Wednesday, 16 November 2016

World Tour

Clockwise from top left: Palms On Fire, Gnoomes, Slow Earth, Possimiste
Week 10 - Eastern Europe

One day, it might be possible to cross the Bering Strait from Alaska into Russia. It has been talked about for more than 100 years, and the Russian government has even said it will contribute a significant sum to the construction of the long-awaited tunnel. Currently though, it is nigh-on impossible. Entering Russia at its easternmost point is fraught with difficulty. This area is known as Chukotka and it remains a closed state more than 20 years since the fall of the Iron Curtain. Permission to travel through Chukotka is rarely given to foreigners and even when it is, you'll have had to not only endure a bureaucratic nightmare to get it, but also agree to a strict travel protocol.

From 2001 and 2008, the Governor of Chukotka was none other than Roman Abramovich, current owner of Chelsea Football Club! He tried to resign his position in 2004, but Vladimir Putin denied his request and reappointed him. You don't argue with Putin!

Anyway, it's a long haul to our destination. We're heading for two cities east of Moscow. We'll have to fly - that much is clear, but we can't go direct from Alaska, we'll have to go via Los Angeles. I'm not sure of the actual route from there. I have a funny feeling we have to go eastwards, flying over the US, the Atlantic and Europe rather than in a westerly direction as I'd planned. But still... We land in Moscow, and have a choice of car, train or plane. A 20-hour train ride sounds like fun, doesn't it, so let's do it. We're going to Izhevsk, the capital of the Udmurt Republic in the Volga region. It is also, apparently, known as the capital of Russian electronic music. The band we're here for though aren't electronic, rather they're far more in the twee indiepop mould. If you like stuff from classic British indie labels (Heavenly, Sarah, etc) or Spanish label Elefant, you'll probably love Palms On Fire. I reckon I have a few takers lurking around here... Sword And Shield opens the band's debut full-length album which came out at the start of the year. It's available from their Bandcamp page.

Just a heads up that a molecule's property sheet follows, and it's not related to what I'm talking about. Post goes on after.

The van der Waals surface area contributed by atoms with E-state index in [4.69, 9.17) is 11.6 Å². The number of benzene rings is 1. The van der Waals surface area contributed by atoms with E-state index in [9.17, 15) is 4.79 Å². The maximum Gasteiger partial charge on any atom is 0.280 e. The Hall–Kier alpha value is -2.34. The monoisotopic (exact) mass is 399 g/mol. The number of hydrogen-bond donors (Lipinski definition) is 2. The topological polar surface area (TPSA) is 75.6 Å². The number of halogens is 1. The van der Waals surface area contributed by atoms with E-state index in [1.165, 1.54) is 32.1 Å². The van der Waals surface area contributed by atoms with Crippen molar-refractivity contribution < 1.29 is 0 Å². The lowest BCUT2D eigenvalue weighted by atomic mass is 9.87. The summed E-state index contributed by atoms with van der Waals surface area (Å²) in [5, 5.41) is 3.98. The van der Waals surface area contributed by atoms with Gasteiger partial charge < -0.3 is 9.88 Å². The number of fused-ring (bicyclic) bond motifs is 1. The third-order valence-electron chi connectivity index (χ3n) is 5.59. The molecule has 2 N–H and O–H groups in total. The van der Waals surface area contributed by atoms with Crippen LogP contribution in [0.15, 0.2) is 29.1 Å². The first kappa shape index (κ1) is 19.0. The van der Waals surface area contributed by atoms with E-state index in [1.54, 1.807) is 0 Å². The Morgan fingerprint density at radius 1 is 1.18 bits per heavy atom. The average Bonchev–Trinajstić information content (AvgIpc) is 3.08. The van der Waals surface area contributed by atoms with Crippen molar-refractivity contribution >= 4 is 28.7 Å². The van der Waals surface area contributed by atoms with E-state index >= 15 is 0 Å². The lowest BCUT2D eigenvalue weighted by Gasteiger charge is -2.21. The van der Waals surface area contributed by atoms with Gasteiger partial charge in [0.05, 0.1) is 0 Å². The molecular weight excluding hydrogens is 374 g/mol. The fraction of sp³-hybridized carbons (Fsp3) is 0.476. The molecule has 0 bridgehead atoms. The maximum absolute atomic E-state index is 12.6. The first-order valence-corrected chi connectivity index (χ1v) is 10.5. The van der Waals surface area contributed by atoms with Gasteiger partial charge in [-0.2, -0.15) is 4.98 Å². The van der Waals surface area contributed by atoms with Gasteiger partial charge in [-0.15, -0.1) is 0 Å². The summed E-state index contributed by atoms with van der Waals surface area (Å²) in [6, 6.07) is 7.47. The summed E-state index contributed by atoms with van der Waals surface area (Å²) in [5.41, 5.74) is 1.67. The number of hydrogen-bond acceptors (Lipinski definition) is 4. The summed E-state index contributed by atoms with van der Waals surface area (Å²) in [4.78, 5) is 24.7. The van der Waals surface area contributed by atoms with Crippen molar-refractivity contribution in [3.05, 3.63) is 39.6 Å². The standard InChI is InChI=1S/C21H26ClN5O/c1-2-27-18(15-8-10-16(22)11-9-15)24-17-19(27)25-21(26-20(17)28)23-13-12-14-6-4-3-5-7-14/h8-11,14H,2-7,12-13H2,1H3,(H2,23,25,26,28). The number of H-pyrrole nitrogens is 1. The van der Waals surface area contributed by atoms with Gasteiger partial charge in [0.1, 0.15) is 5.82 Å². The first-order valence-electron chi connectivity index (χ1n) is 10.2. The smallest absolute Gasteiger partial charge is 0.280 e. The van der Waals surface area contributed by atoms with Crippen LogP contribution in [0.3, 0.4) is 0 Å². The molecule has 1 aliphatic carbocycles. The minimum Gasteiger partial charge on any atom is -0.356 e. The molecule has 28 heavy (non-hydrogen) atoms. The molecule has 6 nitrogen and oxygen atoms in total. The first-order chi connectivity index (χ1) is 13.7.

A four-hour drive northeast, takes us to the city of Perm (once known as Molotov). It has a football team in the Russian Premier League who once played Fulham in the first round of the Europa League in the season Fulham shocked everyone by reaching the final. Perm is also home to Gnoomes, a band I think I learned about through Swiss Adam. They are a trio firmly entrenched in psychedelia, and regularly play psych festivals around the world, including Liverpool Psych Fest which they played this year alongside Super Furry Animals, The Horrors, Gwenno and Steve Davis. Yes, THE Steve Davis, former multiple world snooker champion, part-time DJ and full-time prog/psych fan.

Gnoomes released their debut album 'Ngan!' last year. Well, I say album - it only has four tracks on it, but two of them are more than 14 minutes long. I've chosen one of its shorter tracks for you. Moognes kind of sounds a bit like Pale Saints used to, with a bit of My Bloody Valentine thrown in.